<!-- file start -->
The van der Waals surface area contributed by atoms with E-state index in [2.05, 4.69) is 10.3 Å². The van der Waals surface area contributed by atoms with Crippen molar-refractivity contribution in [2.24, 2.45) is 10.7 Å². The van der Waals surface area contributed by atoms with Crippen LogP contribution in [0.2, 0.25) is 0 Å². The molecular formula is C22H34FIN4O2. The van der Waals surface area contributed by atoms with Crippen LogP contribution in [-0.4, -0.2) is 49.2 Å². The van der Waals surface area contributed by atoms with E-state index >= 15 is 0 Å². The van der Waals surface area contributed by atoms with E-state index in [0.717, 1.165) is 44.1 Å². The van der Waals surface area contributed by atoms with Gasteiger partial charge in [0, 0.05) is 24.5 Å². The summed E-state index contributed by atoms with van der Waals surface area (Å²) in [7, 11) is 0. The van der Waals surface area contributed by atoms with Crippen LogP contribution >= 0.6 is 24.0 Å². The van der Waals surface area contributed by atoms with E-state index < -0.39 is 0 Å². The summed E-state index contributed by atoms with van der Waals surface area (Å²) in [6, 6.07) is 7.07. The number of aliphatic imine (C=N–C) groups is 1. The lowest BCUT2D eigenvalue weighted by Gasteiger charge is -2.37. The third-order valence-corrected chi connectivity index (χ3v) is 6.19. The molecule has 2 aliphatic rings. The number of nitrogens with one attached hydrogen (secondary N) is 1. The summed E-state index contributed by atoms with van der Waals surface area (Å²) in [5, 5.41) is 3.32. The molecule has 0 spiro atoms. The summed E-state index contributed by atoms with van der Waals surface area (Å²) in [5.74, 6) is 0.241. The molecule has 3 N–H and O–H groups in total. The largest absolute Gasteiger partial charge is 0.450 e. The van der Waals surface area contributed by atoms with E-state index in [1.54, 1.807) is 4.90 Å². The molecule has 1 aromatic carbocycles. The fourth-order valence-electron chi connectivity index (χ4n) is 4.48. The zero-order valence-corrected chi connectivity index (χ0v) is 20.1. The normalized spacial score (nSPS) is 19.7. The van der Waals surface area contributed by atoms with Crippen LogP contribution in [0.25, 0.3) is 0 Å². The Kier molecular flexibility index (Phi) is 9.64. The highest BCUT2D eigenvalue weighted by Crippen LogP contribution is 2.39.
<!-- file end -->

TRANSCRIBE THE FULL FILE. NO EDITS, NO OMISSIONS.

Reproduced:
The van der Waals surface area contributed by atoms with E-state index in [2.05, 4.69) is 10.3 Å². The van der Waals surface area contributed by atoms with Crippen molar-refractivity contribution in [2.24, 2.45) is 10.7 Å². The van der Waals surface area contributed by atoms with Crippen LogP contribution in [0.2, 0.25) is 0 Å². The molecular formula is C22H34FIN4O2. The van der Waals surface area contributed by atoms with Crippen LogP contribution in [-0.4, -0.2) is 49.2 Å². The van der Waals surface area contributed by atoms with E-state index >= 15 is 0 Å². The van der Waals surface area contributed by atoms with E-state index in [0.717, 1.165) is 44.1 Å². The van der Waals surface area contributed by atoms with Gasteiger partial charge in [0, 0.05) is 24.5 Å². The summed E-state index contributed by atoms with van der Waals surface area (Å²) in [7, 11) is 0. The van der Waals surface area contributed by atoms with Crippen LogP contribution >= 0.6 is 24.0 Å². The van der Waals surface area contributed by atoms with E-state index < -0.39 is 0 Å². The summed E-state index contributed by atoms with van der Waals surface area (Å²) in [6, 6.07) is 7.07. The number of aliphatic imine (C=N–C) groups is 1. The lowest BCUT2D eigenvalue weighted by Gasteiger charge is -2.37. The third-order valence-corrected chi connectivity index (χ3v) is 6.19. The molecule has 2 aliphatic rings. The number of nitrogens with one attached hydrogen (secondary N) is 1. The summed E-state index contributed by atoms with van der Waals surface area (Å²) in [5, 5.41) is 3.32. The molecule has 0 spiro atoms. The summed E-state index contributed by atoms with van der Waals surface area (Å²) in [5.74, 6) is 0.241. The molecule has 3 N–H and O–H groups in total. The largest absolute Gasteiger partial charge is 0.450 e. The van der Waals surface area contributed by atoms with E-state index in [1.54, 1.807) is 4.90 Å². The molecule has 1 aromatic carbocycles. The fourth-order valence-electron chi connectivity index (χ4n) is 4.48. The zero-order valence-corrected chi connectivity index (χ0v) is 20.1. The normalized spacial score (nSPS) is 19.7. The van der Waals surface area contributed by atoms with Crippen LogP contribution in [0.25, 0.3) is 0 Å². The Kier molecular flexibility index (Phi) is 9.64. The highest BCUT2D eigenvalue weighted by Crippen LogP contribution is 2.39.